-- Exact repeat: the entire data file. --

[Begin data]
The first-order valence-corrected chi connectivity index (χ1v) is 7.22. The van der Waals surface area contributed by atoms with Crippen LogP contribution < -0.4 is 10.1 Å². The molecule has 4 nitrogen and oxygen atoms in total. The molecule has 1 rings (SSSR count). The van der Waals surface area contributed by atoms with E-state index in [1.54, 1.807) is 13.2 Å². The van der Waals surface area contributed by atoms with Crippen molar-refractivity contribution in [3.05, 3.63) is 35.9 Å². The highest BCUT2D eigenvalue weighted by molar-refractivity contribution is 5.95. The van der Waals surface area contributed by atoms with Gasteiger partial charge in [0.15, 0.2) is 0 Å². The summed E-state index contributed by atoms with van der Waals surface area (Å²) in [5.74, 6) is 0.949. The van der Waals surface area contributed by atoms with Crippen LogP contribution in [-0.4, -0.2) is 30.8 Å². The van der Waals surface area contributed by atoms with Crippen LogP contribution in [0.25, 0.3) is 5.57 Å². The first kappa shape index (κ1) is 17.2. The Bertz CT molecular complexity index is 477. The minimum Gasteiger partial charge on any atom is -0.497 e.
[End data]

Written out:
The first-order valence-corrected chi connectivity index (χ1v) is 7.22. The van der Waals surface area contributed by atoms with Crippen LogP contribution < -0.4 is 10.1 Å². The molecule has 4 nitrogen and oxygen atoms in total. The molecule has 1 rings (SSSR count). The van der Waals surface area contributed by atoms with E-state index in [1.54, 1.807) is 13.2 Å². The van der Waals surface area contributed by atoms with Crippen molar-refractivity contribution in [3.05, 3.63) is 35.9 Å². The highest BCUT2D eigenvalue weighted by molar-refractivity contribution is 5.95. The van der Waals surface area contributed by atoms with Gasteiger partial charge in [0.15, 0.2) is 0 Å². The summed E-state index contributed by atoms with van der Waals surface area (Å²) in [5.74, 6) is 0.949. The van der Waals surface area contributed by atoms with Crippen LogP contribution in [-0.4, -0.2) is 30.8 Å². The van der Waals surface area contributed by atoms with Crippen LogP contribution in [0.25, 0.3) is 5.57 Å². The first kappa shape index (κ1) is 17.2. The Bertz CT molecular complexity index is 477. The minimum Gasteiger partial charge on any atom is -0.497 e.